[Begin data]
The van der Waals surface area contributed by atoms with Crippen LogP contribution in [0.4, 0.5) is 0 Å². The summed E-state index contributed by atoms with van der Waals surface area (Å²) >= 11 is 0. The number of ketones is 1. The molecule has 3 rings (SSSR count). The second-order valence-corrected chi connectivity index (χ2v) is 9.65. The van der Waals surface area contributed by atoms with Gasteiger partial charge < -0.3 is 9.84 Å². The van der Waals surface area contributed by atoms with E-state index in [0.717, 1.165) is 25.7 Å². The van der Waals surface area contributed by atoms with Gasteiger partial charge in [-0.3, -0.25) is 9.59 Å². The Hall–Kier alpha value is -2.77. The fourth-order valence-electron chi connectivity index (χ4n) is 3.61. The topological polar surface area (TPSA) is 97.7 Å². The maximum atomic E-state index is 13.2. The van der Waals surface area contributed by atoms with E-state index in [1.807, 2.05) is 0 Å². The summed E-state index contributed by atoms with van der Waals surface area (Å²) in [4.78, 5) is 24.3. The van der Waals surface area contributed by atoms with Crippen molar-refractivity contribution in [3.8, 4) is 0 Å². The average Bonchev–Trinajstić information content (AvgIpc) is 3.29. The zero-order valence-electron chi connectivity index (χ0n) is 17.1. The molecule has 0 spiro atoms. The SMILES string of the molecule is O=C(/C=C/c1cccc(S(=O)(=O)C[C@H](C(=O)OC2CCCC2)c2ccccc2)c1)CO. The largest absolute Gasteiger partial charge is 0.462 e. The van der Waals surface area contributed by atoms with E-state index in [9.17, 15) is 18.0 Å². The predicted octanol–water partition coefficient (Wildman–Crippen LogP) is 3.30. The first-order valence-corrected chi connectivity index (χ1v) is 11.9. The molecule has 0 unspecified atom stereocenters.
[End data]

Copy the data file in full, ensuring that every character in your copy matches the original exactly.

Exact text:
The van der Waals surface area contributed by atoms with Crippen LogP contribution in [0.4, 0.5) is 0 Å². The summed E-state index contributed by atoms with van der Waals surface area (Å²) >= 11 is 0. The number of ketones is 1. The molecule has 3 rings (SSSR count). The second-order valence-corrected chi connectivity index (χ2v) is 9.65. The van der Waals surface area contributed by atoms with Gasteiger partial charge < -0.3 is 9.84 Å². The van der Waals surface area contributed by atoms with E-state index in [0.717, 1.165) is 25.7 Å². The van der Waals surface area contributed by atoms with Gasteiger partial charge in [-0.3, -0.25) is 9.59 Å². The Hall–Kier alpha value is -2.77. The fourth-order valence-electron chi connectivity index (χ4n) is 3.61. The topological polar surface area (TPSA) is 97.7 Å². The maximum atomic E-state index is 13.2. The van der Waals surface area contributed by atoms with E-state index in [1.807, 2.05) is 0 Å². The summed E-state index contributed by atoms with van der Waals surface area (Å²) in [4.78, 5) is 24.3. The van der Waals surface area contributed by atoms with Crippen molar-refractivity contribution in [3.8, 4) is 0 Å². The average Bonchev–Trinajstić information content (AvgIpc) is 3.29. The zero-order valence-electron chi connectivity index (χ0n) is 17.1. The molecule has 0 spiro atoms. The SMILES string of the molecule is O=C(/C=C/c1cccc(S(=O)(=O)C[C@H](C(=O)OC2CCCC2)c2ccccc2)c1)CO. The largest absolute Gasteiger partial charge is 0.462 e. The van der Waals surface area contributed by atoms with E-state index in [9.17, 15) is 18.0 Å². The predicted octanol–water partition coefficient (Wildman–Crippen LogP) is 3.30. The first-order valence-corrected chi connectivity index (χ1v) is 11.9. The molecule has 0 unspecified atom stereocenters.